Amazon Prime Looks To Continue Audience Participation Experiment With Third Pilot Season

| About:, Inc. (AMZN)


Unlike other networks or streaming services, Amazon Prime allows its viewers to select which pilots they want to see brought to series.

Amazon’s used this model for three years and each slate of pilots have improved in quality and celebrity participation.

Rival Netflix is making its own splash this week by announcing a release date for original series ‘Marco Polo’ and its acquisition of NBC’s ‘The Blacklist’.

Of the three big streaming services, Netflix (NASDAQ:NFLX) may have the monopoly on Emmy nominations, but that doesn't mean Amazon Prime isn't going away without a fight. This week, Amazon (NASDAQ:AMZN) and its unique business model returned to the fold…but will it continue to work?

(Credit: Amazon)

Traditionally, a TV network controls all aspect of its pilot season and while that's been the model for years it doesn't always work. Look at pretty much every NBC rookie series from last year (save Blacklist and the underrated mid-season replacement Chicago P.D.) for proof. Yet with streaming services there's nothing traditional about it at all and Amazon has a huge competitive advantage in how it picks its series: America votes.

Now, just once, it would be fascinating to watch a major TV network try this approach as it would likely send viewership up (at least for the first few weeks). If you vote for and support something, the odds are good you'll remain loyal until you're given a reason not to be - that's just basic human emotion. The game changes though with streaming series as they have their own set of rules that make it more difficult to draw in viewers.

For three years Amazon's tried this approach with varying results. Its first two series Alpha House and Betas were a mixed bag. House, an ensemble fronted by fan favorite John Goodman is returning for its second season and Betas, which didn't really have a notable "name" lead was quietly not renewed.

It's not really hard to see why one made it over the other given the star appeal, but in the beginning the company took what it could get given how new the whole concept was to talent. The second time around Amazon was able to cast a wide net and has slowly been seeing more and more celebrity backing. While it's too early to see if those net any returns, the slate was initially well-received as it includes a new drama from The X-Files' Chris Carter and one starring Hollywood everyman Titus Welliver (look him up…trust me you'll recognize him).

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That brings us to now and the network's strongest most name-recognizable casts yet including Sons of Anarchy alum Ron Perlman, Body Of Proof's Dana Delaney and Scrubs' favorite Sarah Chalke. World War Z & Quantum of Solace director Marc Forster and Oscar winner Steven Soderbergh (Traffic) are also a part of the creative teams behind some of the potential series so you can clearly see the evolution from slate to slate.

What's interesting is that yesterday also happened to be the day Netflix made two big announcements of its own. The first was that the long in development Marco Polo drama (that was picked up after Starz (NASDAQ:STRZA) dropped it due to higher than expected costs) will make its debut this December. It's Netflix's first real mainstream launch of a new buzzy series since Orange Is The New Black last year and one that will be a real test for the service.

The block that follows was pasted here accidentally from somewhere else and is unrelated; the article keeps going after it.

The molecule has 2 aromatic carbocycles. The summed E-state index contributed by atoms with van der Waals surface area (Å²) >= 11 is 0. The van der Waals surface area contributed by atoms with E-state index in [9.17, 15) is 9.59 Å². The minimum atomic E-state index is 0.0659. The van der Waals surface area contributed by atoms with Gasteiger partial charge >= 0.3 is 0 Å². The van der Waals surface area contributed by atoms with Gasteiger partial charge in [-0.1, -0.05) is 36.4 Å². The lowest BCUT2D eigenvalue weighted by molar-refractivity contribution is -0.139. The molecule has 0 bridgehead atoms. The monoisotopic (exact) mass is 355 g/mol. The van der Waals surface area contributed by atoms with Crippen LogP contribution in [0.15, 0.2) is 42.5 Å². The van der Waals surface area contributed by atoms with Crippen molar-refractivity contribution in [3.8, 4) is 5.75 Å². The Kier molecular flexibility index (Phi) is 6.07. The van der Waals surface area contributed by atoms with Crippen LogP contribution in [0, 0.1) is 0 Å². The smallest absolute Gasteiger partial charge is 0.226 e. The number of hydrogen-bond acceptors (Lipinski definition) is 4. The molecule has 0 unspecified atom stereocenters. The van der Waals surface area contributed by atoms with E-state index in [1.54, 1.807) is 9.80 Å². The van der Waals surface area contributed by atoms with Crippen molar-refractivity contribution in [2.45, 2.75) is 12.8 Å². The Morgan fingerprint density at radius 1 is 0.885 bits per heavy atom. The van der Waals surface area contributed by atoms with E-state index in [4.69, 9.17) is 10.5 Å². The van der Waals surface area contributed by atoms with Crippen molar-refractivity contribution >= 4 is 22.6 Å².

It has no recognizable stars and a premise that may not get mainstream appeal, but it's from Netflix which gives it cachet. Ironically, when looking at Amazon's slate the opposite is true. Again, Netflix has a number of high profile series in the works so this may be the instance of that example but it raises an interesting point.

Remember, Netflix doesn't have to (and chooses not to) release ratings so we will have no clue how it does. The hope is that families home for the holidays will flock to it as an alternative to going out and braving the weather and/or shopping malls. Either way Netflix has the accolades to make people look at it differently and assume it will be successful.

The other reveal Netflix put out there is substantial…in fact, as first reported by Deadline, it is believed to be the largest video-on-demand deal for a TV series ever. Netflix will be the online streaming home to NBC's smash hit The Blacklist and all for the low, low cost of $2 million a episode. That's an insane evaluation, but it makes sense and makes the company even more dangerous.

So the question becomes: which package becomes more appealing? Plus, you can't forget about Hulu Plus which already boasts a strong lineup and over the last week has been gobbling up series including Fox's rookie sensation Sleepy Hollow and Starz sleeper hit Party Down.

Still, putting the focus back on Amazon, investors know what they sign up for with the company. After all, the TV streaming division is just one small part of a larger corporation that won't be content until it has ties to every facet of commerce. It's a tall order to be sure but one Jeff Bezos loves and thrives upon. Remember, this is the guy who spent nearly a billion dollars on Twitch.

In this case Netflix is still the dominant brand of the three, but Amazon isn't as far out of the picture as you may think and by giving this much power to its subscribers it poses a clear and present threat.

Disclosure: The author has no positions in any stocks mentioned, and no plans to initiate any positions within the next 72 hours.

The author wrote this article themselves, and it expresses their own opinions. The author is not receiving compensation for it (other than from Seeking Alpha). The author has no business relationship with any company whose stock is mentioned in this article.

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